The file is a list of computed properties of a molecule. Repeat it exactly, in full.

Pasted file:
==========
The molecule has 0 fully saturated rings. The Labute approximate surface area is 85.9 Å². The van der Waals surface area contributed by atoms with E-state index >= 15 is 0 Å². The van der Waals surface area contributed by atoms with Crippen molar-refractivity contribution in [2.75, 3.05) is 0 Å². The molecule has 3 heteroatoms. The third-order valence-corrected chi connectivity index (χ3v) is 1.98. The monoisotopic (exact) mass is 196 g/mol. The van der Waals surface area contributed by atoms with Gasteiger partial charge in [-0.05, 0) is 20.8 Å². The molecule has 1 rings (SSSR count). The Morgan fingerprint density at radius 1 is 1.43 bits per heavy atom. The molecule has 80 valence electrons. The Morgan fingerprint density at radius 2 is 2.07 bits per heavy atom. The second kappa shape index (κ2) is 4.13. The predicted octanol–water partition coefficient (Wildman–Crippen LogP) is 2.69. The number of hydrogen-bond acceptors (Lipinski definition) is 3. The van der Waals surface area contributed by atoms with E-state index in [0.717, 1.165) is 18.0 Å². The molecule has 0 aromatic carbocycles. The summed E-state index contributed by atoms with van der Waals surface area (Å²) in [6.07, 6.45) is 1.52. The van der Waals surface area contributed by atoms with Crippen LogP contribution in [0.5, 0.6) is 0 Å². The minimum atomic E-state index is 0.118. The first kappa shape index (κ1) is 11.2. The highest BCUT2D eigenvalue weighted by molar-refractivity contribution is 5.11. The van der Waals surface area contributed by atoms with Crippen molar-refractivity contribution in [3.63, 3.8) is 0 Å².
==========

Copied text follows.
The molecule has 0 fully saturated rings. The Labute approximate surface area is 85.9 Å². The van der Waals surface area contributed by atoms with E-state index >= 15 is 0 Å². The van der Waals surface area contributed by atoms with Crippen molar-refractivity contribution in [2.75, 3.05) is 0 Å². The molecule has 3 heteroatoms. The third-order valence-corrected chi connectivity index (χ3v) is 1.98. The monoisotopic (exact) mass is 196 g/mol. The van der Waals surface area contributed by atoms with Gasteiger partial charge in [-0.05, 0) is 20.8 Å². The molecule has 1 rings (SSSR count). The Morgan fingerprint density at radius 1 is 1.43 bits per heavy atom. The molecule has 80 valence electrons. The Morgan fingerprint density at radius 2 is 2.07 bits per heavy atom. The second kappa shape index (κ2) is 4.13. The predicted octanol–water partition coefficient (Wildman–Crippen LogP) is 2.69. The number of hydrogen-bond acceptors (Lipinski definition) is 3. The van der Waals surface area contributed by atoms with E-state index in [0.717, 1.165) is 18.0 Å². The molecule has 0 aromatic carbocycles. The summed E-state index contributed by atoms with van der Waals surface area (Å²) in [6.07, 6.45) is 1.52. The van der Waals surface area contributed by atoms with Crippen LogP contribution in [0.5, 0.6) is 0 Å². The minimum atomic E-state index is 0.118. The first kappa shape index (κ1) is 11.2. The highest BCUT2D eigenvalue weighted by molar-refractivity contribution is 5.11. The van der Waals surface area contributed by atoms with Crippen molar-refractivity contribution in [3.63, 3.8) is 0 Å².